My idea is to explore how other countries around the world are dealing with education and special education issues. I’d like to see different successful schools, wherever they may be, up close. I’d like to sit down with directors and administrators. I’d like to speak with government officials who keep a pulse on the education affairs of their communities. I want to learn more about education around the globe through speaking with locals, seeing the schools, and shaking hands with the people responsible for implementing the systems. If you know of any outstanding (public or private) special needs schools in other parts of the world, I’d love to hear about them. If you know any education experts from around the world, I’d love to be introduced to them. Please do not hesitate to share your thoughts or ideas. Read more about my mission.
Tuesday, January 25, 2011
Change of Current Educational Placement
The district court, in the course of ruling for the parent, clarified the difference between a change in a child's educational placement (which triggers the stay-put provision) vs. a change in the location of the program (which does not trigger stay-put). A change in placement means a fundamental change in the program that signifcantly affects the child's leanring experience as opposed to some other inconsequential modification. The court, reasonably, decided that unilaterally disenrolling a child from your school is a change in the child's program/placement because the child was totally removed from the school and completely deprived of services, and the school did nothing to identify an alternate placement. The child, therefore, had a right to continue at the public school and the court ordered the school to reinstate R.B.'s school enrollment until the legal proceedings are concluded.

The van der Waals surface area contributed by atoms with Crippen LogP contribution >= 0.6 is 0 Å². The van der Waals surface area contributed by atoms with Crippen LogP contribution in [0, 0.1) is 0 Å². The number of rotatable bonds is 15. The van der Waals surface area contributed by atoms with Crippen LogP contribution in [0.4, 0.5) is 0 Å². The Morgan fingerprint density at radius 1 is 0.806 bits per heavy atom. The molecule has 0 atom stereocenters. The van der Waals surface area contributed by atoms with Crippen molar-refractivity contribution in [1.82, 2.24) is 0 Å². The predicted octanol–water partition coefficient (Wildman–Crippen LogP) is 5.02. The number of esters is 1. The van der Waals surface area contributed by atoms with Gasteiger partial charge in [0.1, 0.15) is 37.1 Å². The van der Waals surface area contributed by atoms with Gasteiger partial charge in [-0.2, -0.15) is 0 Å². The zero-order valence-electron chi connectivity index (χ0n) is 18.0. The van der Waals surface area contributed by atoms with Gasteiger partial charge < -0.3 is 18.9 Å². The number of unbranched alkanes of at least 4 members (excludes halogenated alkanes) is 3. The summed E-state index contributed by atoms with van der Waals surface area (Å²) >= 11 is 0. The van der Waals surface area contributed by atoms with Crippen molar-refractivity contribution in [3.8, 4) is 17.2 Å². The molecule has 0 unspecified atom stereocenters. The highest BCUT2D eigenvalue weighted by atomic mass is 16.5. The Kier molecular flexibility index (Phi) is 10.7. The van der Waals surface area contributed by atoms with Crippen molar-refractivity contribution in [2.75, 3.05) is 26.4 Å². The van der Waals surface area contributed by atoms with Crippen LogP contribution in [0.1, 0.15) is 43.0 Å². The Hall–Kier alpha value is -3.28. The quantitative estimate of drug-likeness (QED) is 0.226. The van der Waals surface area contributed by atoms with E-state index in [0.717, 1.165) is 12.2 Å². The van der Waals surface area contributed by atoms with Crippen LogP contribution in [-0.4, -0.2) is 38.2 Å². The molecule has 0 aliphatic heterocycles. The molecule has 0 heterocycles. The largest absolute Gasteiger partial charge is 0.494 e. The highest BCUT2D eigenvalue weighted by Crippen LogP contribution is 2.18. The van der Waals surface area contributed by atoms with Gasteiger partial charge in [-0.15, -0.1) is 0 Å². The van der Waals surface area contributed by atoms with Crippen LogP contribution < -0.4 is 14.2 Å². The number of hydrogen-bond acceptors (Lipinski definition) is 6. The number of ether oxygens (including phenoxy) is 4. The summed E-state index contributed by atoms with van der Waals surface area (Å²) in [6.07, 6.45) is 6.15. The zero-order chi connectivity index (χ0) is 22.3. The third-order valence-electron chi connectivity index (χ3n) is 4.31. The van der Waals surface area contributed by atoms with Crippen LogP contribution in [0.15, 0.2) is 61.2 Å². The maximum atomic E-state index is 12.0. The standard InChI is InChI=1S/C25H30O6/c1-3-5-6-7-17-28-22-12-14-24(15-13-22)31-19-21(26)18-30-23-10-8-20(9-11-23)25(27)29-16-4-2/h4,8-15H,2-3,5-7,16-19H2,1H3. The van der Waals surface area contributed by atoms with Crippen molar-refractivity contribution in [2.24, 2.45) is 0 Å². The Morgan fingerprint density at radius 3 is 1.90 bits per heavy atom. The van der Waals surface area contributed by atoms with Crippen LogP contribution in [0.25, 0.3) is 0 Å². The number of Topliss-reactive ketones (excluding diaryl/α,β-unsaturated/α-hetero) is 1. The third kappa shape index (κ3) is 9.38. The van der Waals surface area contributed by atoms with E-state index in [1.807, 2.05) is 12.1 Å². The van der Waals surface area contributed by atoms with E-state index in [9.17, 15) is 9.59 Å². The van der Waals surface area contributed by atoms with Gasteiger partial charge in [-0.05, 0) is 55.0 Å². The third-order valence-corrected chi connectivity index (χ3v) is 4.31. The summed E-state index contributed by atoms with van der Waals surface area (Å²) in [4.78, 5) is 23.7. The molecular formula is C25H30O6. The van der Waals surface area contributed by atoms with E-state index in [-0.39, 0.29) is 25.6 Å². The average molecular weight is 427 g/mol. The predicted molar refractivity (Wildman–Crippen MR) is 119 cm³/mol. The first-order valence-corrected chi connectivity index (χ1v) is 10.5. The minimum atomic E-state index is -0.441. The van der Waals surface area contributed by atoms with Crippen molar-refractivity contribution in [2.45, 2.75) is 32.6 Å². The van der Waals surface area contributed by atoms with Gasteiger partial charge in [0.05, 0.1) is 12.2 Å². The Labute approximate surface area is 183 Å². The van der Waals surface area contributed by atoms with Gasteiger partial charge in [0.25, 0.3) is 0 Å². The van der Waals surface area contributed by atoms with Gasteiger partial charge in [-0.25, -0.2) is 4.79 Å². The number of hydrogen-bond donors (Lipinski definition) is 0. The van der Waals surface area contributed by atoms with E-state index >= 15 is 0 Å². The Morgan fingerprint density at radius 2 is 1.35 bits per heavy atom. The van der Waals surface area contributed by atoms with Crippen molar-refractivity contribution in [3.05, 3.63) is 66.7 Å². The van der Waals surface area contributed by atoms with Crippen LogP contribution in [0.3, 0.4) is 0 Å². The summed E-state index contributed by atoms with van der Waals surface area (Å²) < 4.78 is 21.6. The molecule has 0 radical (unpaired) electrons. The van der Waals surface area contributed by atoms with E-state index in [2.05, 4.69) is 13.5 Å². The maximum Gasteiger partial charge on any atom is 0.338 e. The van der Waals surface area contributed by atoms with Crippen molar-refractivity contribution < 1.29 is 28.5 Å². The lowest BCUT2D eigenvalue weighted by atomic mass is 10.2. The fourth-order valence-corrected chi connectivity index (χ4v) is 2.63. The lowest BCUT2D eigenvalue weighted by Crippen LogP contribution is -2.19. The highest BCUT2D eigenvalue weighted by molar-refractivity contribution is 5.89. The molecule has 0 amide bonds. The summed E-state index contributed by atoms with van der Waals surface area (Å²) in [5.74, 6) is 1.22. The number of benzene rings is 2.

NOTE: In some sitiuations where it doesn't significantly affect the child's program, a school may change the location of the student's program without triggering stay-put. But here, the school did nothing to find R.B. another location and basically just left the family out to dry, violating its responsibility under the law. In this case it may not have made a difference anyway because there was support for the fact that the child needed to attend this particular school due to its proximity to her home and her doctor.